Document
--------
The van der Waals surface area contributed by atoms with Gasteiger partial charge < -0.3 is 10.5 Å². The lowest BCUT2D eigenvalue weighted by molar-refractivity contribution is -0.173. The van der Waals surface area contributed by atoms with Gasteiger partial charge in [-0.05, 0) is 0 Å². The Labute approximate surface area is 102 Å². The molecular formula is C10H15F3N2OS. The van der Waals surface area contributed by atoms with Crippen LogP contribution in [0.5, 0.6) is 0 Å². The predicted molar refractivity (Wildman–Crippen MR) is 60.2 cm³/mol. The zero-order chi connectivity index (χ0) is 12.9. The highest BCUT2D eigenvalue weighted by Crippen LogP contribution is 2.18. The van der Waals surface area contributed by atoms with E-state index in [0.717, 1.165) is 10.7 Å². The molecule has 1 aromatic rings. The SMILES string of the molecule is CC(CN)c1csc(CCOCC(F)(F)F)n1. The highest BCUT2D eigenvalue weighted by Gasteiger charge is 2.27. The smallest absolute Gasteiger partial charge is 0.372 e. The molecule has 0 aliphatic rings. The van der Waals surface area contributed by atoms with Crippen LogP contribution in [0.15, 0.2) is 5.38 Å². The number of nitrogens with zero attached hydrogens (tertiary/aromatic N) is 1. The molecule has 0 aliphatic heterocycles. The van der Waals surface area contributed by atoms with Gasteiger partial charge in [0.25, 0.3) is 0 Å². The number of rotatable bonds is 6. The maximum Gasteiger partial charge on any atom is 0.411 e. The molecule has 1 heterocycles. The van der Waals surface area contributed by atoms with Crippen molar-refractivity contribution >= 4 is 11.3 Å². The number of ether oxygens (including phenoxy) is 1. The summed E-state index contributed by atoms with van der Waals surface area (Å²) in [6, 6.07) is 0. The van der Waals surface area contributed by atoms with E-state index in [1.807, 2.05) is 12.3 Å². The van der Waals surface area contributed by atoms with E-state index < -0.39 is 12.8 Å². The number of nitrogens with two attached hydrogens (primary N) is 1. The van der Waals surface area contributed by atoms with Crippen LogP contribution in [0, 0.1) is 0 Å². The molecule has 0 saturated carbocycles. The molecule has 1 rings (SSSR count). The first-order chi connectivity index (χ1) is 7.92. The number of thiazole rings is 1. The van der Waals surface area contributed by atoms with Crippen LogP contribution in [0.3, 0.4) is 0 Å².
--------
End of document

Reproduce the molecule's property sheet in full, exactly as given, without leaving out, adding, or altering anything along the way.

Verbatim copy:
The van der Waals surface area contributed by atoms with Gasteiger partial charge < -0.3 is 10.5 Å². The lowest BCUT2D eigenvalue weighted by molar-refractivity contribution is -0.173. The van der Waals surface area contributed by atoms with Gasteiger partial charge in [-0.05, 0) is 0 Å². The Labute approximate surface area is 102 Å². The molecular formula is C10H15F3N2OS. The van der Waals surface area contributed by atoms with Crippen LogP contribution in [0.5, 0.6) is 0 Å². The predicted molar refractivity (Wildman–Crippen MR) is 60.2 cm³/mol. The zero-order chi connectivity index (χ0) is 12.9. The highest BCUT2D eigenvalue weighted by Crippen LogP contribution is 2.18. The van der Waals surface area contributed by atoms with E-state index in [0.717, 1.165) is 10.7 Å². The molecule has 1 aromatic rings. The SMILES string of the molecule is CC(CN)c1csc(CCOCC(F)(F)F)n1. The highest BCUT2D eigenvalue weighted by Gasteiger charge is 2.27. The smallest absolute Gasteiger partial charge is 0.372 e. The molecule has 0 aliphatic rings. The van der Waals surface area contributed by atoms with Crippen LogP contribution in [0.15, 0.2) is 5.38 Å². The number of nitrogens with zero attached hydrogens (tertiary/aromatic N) is 1. The molecule has 0 aliphatic heterocycles. The van der Waals surface area contributed by atoms with Gasteiger partial charge in [0.25, 0.3) is 0 Å². The number of rotatable bonds is 6. The maximum Gasteiger partial charge on any atom is 0.411 e. The molecule has 1 heterocycles. The van der Waals surface area contributed by atoms with Crippen molar-refractivity contribution >= 4 is 11.3 Å². The number of ether oxygens (including phenoxy) is 1. The summed E-state index contributed by atoms with van der Waals surface area (Å²) in [6, 6.07) is 0. The van der Waals surface area contributed by atoms with E-state index in [1.807, 2.05) is 12.3 Å². The van der Waals surface area contributed by atoms with E-state index < -0.39 is 12.8 Å². The number of nitrogens with two attached hydrogens (primary N) is 1. The van der Waals surface area contributed by atoms with Crippen LogP contribution in [0, 0.1) is 0 Å². The molecule has 0 saturated carbocycles. The molecule has 1 rings (SSSR count). The first-order chi connectivity index (χ1) is 7.92. The number of thiazole rings is 1. The van der Waals surface area contributed by atoms with Crippen LogP contribution in [0.3, 0.4) is 0 Å².